The budget option: $13,000-$17,000 will get you a reasonable E46 M3. There will be multiple owners, and many miles (over 130,000) but you can find a great option in this price range. Color combos are extremely limited, generally you’re gonna be looking at greys and the odd Pheonix yellow that’s been rotting on a lot. Some repairs will be required.
A roach: Anywhere from $7,000-$10,000 will get you a pretty rough M3, that will require most of the major repairs. These cars are high-performance and often crashed, so beware an accident history and bodywork. Miles will be in excess of 150,000, and honestly, you’ll mostly be looking at a lot of convertibles.
Where to Find One for Sale
These cars are old enough that Craigslist is a great option for the more mid-range quality of an M3. Plenty of options will be on CL.
If you’re looking for pristine examples, Bring-A-Trailer and Cars & Bids will be your best options; they cater to an enthusiast demographic. But since their reach is big, you can expect a good crop of competition on the buy. E46 M3s are popular enthusiast cars, so once one pops up on a big auction site it’s unlikely to fly under the radar and sell real cheap.
Generally, you won’t find any reasonably priced ones on the larger search engines such as KBB, AutoTrader, or AutoTempest. Dealer lots seem to ask exorbitant amounts for these cars, and they do not have the best examples. Steer clear.
What to Ask a Seller
Go-to questions should include:
“When was the last rod bearing service? Do you know if it was ever done?”
“Are there any strange suspension noises?” this is to eek out a subframe problem, without directly alerting an owner to what you’re asking, and trying to hide it.
“Does the car have a check engine light?” You should generally ask this, but most check engine lights on an M3 are bad news.
“How much oil does the car consume?” It’s rare that you’ll get an honest answer here, but sometimes you will. M3s are known to consume some oil naturally.
“Has the VANOS been repaired?” Best to ask this one directly, usually an enthusiast will know, and a flipper won’t.
Competitors to Consider
Direct competitors include the B6 and B7 Audi S4, and Mercedes’ C43 AMG. But for the price range, you could also consider a 2008-2012 BMW 135i, or even a 2007-2013 BMW M3, which are coming down in price. Newer Audis are coming down too, and a B8 S4 is well within range, as well as early 2008-2010 Mercedes C63 AMGs.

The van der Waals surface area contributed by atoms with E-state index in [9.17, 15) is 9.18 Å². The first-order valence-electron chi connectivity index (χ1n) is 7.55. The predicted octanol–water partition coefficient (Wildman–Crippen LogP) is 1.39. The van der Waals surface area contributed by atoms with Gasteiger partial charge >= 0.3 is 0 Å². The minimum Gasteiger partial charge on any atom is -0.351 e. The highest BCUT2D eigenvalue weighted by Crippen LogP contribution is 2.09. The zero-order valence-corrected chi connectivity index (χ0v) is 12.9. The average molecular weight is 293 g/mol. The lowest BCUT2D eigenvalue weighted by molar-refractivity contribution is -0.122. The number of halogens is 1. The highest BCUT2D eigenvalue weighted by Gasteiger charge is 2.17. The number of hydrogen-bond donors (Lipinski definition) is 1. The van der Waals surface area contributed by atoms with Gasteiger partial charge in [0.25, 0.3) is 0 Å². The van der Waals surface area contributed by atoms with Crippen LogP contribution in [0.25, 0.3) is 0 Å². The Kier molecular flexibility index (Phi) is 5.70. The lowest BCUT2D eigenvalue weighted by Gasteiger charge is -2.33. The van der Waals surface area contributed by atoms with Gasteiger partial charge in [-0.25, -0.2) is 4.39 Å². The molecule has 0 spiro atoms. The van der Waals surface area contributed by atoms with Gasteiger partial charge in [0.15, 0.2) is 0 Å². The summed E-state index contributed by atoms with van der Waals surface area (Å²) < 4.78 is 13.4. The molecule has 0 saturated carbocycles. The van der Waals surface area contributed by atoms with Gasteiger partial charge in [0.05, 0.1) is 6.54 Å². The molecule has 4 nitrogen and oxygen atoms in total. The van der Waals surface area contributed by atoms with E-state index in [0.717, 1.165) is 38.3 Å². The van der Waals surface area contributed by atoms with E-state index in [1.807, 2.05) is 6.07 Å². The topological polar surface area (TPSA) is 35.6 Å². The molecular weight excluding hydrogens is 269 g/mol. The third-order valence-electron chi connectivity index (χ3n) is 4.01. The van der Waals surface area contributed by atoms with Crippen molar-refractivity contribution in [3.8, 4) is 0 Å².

But the true M3 image treasure trove, and an endless source of entertainment for any BMW fan, is at the official BMW Grouparchiv online archive. You’ll have to activate a translator if you don’t speak German, but a cursory search for “E46 M3” on that site returned… 2,078 images. Yeah, that should keep you busy for a while.
Pop Culture References
The E46 M3 is in every video game you can imagine, and even has a cameo in Grand Theft Auto IV as the Ubermacht Sentinel XS.
Strangely, no starring roles for the E46. Even its lesser sibling the 330i ZHP has a role in a Netflix special.
Revered R&B artist Frank Ocean owns a Silbergrau E46 M3 coupe with a CSL front bumper, and can be seen rarely in Los Angeles. He also has an S54-swapped E30.
Musician Tyler, The Creator also loves the BMW E46 M3 and shout the car out specifically in his song “Tamale” with the line “Tryna get a bimmer, E46, Have you heard “48”, motherf***a I’m great”
He also has an entire song called “PartyIsntOver/Campfire/Bimmer” that specifically references his former BMWs.
Every car has a collection of common questions that pop up in forums and Facebook groups whenever new blood joins in. We hope a lot of those have been answered above, but if we start to see specific questions pop up regularly we’ll revisit them here.
Downloadable Paperback Car Bible
If you’re old school and like to keep reference notes on paper, or you’re just a completionist and want a free accessory for your E46 M3, download and this paperback Car Bible. Well, you have to also print it to put it on paper. But you knew what we meant.
Think of it like an owner’s manual supplement. Keep it in your car and your days of waiting for slow internet on your phone at the auto parts store are over.
You’ve reached the end of the E46 BMW M3 Car Bible and are about to scroll into the comment section. If any questions were left unanswered in the text above, try posing it in the space below. Unsolicited M3 tips are also welcome.